Binocular and Peripheral Vision of Fish:
When us humans look ahead, our field of vision allows us to see thing that are
within a 176 degrees area called the “field of vision”. Our forward zone of
binocular vision is 90 ninety degrees or forty-five degrees on either side of a line
straight ahead. The portion of our vision that is outside of that 90 degrees zone
of binocular vision represents the area of our peripheral vision. Our peripheral
vision represents a total of 86 degrees or 43 degrees on each side of our
binocular vision.

To illustrate this, place your finger about two feet directly in front of your face
and focus on it. Now continue to look directly forward and move your finger to
your left until you cannot clearly see it in focus. You should be able to see it
clearly until it is 45 degrees left or right of straight ahead. The area in which you
are able to see it clearly is the area of your binocular vision. If you continue to
move it left up to 15 more degrees you should still be able to see the finger but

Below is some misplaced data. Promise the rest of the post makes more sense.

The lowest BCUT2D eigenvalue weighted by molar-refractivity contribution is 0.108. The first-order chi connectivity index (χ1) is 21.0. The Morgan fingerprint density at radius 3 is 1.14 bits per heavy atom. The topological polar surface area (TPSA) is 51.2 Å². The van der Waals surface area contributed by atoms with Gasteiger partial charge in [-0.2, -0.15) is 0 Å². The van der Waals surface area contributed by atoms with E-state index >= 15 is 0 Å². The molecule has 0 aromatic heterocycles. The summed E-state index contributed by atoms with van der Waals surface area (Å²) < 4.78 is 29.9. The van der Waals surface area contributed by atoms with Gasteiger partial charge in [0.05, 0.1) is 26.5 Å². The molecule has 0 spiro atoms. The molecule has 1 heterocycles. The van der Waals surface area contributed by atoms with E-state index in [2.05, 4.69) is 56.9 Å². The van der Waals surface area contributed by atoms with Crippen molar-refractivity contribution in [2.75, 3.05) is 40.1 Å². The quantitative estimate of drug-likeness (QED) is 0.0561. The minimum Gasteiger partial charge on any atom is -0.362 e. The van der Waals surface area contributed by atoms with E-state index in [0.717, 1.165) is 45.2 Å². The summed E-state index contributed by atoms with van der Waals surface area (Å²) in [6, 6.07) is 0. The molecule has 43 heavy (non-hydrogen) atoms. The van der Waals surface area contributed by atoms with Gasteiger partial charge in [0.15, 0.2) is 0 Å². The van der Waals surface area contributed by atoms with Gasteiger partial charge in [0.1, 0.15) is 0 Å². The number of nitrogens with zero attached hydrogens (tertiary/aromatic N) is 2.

your cannot see it clearly or in focus. This area represents the area of your
peripheral vision. Of course things work the same if you move your finger to the
right.

Trout have a much narrower width of binocular vision than humans. The trout’s
binocular vision allows them to only focus on things that are within a total of 30
thirty degrees directly ahead or fifteen degrees on either side of a line directly
forward of their eyes.  However, they have a much larger field of vision than us
humans. It is a total of 330 degrees or represents an area almost completely
around them. Of that 330 degrees field of vision, their zone of peripheral vision
represents 300 degrees of it or 150 degrees on either side of their narrow 30
degrees binocular zone. When they detect something with their peripheral
vision, they must move their eyes towards the object in order to focus on it.
There is only an area of 30 degrees directly behind a trout that is not visible to
them. This narrow area is commonly referred to as their blind zone. The bottom
line to this is that although trout can detect movement and contrast almost all the
way around themselves they must look almost directly at an object, or align the
object in their narrow 30 degrees field of binocular vision, in order to clearly see
it. Binocular vision is necessary for the trout to see things in detail. It is necessary
for a trout to feed. Peripheral vision is great for detecting movement and contrast
but things within the trout’s peripheral vision cannot be seen in detail.
Copyright 2013 James Marsh
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